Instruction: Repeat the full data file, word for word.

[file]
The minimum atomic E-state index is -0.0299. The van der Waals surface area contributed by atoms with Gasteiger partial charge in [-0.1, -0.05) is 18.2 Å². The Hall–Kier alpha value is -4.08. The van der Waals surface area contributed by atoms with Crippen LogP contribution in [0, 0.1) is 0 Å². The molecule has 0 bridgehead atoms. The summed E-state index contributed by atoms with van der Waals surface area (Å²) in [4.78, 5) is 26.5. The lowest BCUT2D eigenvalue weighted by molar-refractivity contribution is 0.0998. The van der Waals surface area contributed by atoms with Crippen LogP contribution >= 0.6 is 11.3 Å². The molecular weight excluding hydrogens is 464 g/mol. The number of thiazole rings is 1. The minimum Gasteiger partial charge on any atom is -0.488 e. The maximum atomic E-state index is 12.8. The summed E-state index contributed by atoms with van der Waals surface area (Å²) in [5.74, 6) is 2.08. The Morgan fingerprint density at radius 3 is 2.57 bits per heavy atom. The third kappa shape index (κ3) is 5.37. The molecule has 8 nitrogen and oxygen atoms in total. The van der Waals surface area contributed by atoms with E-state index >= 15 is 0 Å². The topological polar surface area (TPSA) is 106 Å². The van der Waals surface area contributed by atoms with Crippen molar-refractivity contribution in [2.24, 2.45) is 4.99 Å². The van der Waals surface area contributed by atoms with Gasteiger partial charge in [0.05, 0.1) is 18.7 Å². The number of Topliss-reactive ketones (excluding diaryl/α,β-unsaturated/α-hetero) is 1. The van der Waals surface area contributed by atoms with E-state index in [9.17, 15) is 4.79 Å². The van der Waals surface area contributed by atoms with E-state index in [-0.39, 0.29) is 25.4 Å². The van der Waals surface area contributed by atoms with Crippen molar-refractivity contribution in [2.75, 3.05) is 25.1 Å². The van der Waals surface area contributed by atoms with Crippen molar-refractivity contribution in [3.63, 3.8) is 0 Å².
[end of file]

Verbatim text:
The minimum atomic E-state index is -0.0299. The van der Waals surface area contributed by atoms with Gasteiger partial charge in [-0.1, -0.05) is 18.2 Å². The Hall–Kier alpha value is -4.08. The van der Waals surface area contributed by atoms with Crippen LogP contribution in [0, 0.1) is 0 Å². The molecule has 0 bridgehead atoms. The summed E-state index contributed by atoms with van der Waals surface area (Å²) in [4.78, 5) is 26.5. The lowest BCUT2D eigenvalue weighted by molar-refractivity contribution is 0.0998. The van der Waals surface area contributed by atoms with Crippen LogP contribution >= 0.6 is 11.3 Å². The molecular weight excluding hydrogens is 464 g/mol. The number of thiazole rings is 1. The minimum Gasteiger partial charge on any atom is -0.488 e. The maximum atomic E-state index is 12.8. The summed E-state index contributed by atoms with van der Waals surface area (Å²) in [5.74, 6) is 2.08. The Morgan fingerprint density at radius 3 is 2.57 bits per heavy atom. The third kappa shape index (κ3) is 5.37. The molecule has 8 nitrogen and oxygen atoms in total. The van der Waals surface area contributed by atoms with E-state index >= 15 is 0 Å². The topological polar surface area (TPSA) is 106 Å². The van der Waals surface area contributed by atoms with Crippen molar-refractivity contribution in [2.24, 2.45) is 4.99 Å². The van der Waals surface area contributed by atoms with Gasteiger partial charge in [0.05, 0.1) is 18.7 Å². The number of Topliss-reactive ketones (excluding diaryl/α,β-unsaturated/α-hetero) is 1. The van der Waals surface area contributed by atoms with E-state index in [9.17, 15) is 4.79 Å². The van der Waals surface area contributed by atoms with E-state index in [-0.39, 0.29) is 25.4 Å². The van der Waals surface area contributed by atoms with Crippen molar-refractivity contribution in [2.75, 3.05) is 25.1 Å². The van der Waals surface area contributed by atoms with Crippen molar-refractivity contribution in [3.63, 3.8) is 0 Å².